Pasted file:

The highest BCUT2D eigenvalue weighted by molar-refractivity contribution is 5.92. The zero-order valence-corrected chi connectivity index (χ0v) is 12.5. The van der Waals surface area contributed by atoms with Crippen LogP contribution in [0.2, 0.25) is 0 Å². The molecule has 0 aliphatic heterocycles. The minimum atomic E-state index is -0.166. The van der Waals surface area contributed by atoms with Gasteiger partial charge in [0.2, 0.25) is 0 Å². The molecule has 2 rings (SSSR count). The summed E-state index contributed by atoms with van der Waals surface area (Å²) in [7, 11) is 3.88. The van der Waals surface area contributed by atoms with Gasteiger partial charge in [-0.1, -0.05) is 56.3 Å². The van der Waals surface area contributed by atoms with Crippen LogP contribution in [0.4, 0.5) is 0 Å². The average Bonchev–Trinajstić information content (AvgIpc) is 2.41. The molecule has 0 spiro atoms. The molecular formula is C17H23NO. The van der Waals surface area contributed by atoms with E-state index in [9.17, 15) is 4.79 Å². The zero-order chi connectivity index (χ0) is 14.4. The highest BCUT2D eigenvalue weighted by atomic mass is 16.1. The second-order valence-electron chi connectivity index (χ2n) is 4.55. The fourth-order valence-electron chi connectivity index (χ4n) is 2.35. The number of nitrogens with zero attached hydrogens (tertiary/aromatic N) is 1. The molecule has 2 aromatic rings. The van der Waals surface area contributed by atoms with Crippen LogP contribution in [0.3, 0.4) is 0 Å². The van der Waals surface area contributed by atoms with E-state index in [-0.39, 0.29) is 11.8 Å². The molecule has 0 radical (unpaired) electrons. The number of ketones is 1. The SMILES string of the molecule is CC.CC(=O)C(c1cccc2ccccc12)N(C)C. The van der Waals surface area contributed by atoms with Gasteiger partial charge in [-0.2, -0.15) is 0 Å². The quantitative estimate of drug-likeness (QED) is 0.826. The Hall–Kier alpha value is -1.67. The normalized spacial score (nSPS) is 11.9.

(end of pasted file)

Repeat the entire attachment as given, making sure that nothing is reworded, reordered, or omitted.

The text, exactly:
The highest BCUT2D eigenvalue weighted by molar-refractivity contribution is 5.92. The zero-order valence-corrected chi connectivity index (χ0v) is 12.5. The van der Waals surface area contributed by atoms with Crippen LogP contribution in [0.2, 0.25) is 0 Å². The molecule has 0 aliphatic heterocycles. The minimum atomic E-state index is -0.166. The van der Waals surface area contributed by atoms with Gasteiger partial charge in [0.2, 0.25) is 0 Å². The molecule has 2 rings (SSSR count). The summed E-state index contributed by atoms with van der Waals surface area (Å²) in [7, 11) is 3.88. The van der Waals surface area contributed by atoms with Gasteiger partial charge in [-0.1, -0.05) is 56.3 Å². The van der Waals surface area contributed by atoms with Crippen LogP contribution in [0.4, 0.5) is 0 Å². The average Bonchev–Trinajstić information content (AvgIpc) is 2.41. The molecule has 0 spiro atoms. The molecular formula is C17H23NO. The van der Waals surface area contributed by atoms with E-state index in [9.17, 15) is 4.79 Å². The zero-order chi connectivity index (χ0) is 14.4. The highest BCUT2D eigenvalue weighted by atomic mass is 16.1. The second-order valence-electron chi connectivity index (χ2n) is 4.55. The fourth-order valence-electron chi connectivity index (χ4n) is 2.35. The number of nitrogens with zero attached hydrogens (tertiary/aromatic N) is 1. The molecule has 2 aromatic rings. The van der Waals surface area contributed by atoms with Crippen LogP contribution in [0.3, 0.4) is 0 Å². The van der Waals surface area contributed by atoms with E-state index in [-0.39, 0.29) is 11.8 Å². The molecule has 0 radical (unpaired) electrons. The number of ketones is 1. The SMILES string of the molecule is CC.CC(=O)C(c1cccc2ccccc12)N(C)C. The van der Waals surface area contributed by atoms with Gasteiger partial charge in [-0.2, -0.15) is 0 Å². The quantitative estimate of drug-likeness (QED) is 0.826. The Hall–Kier alpha value is -1.67. The normalized spacial score (nSPS) is 11.9.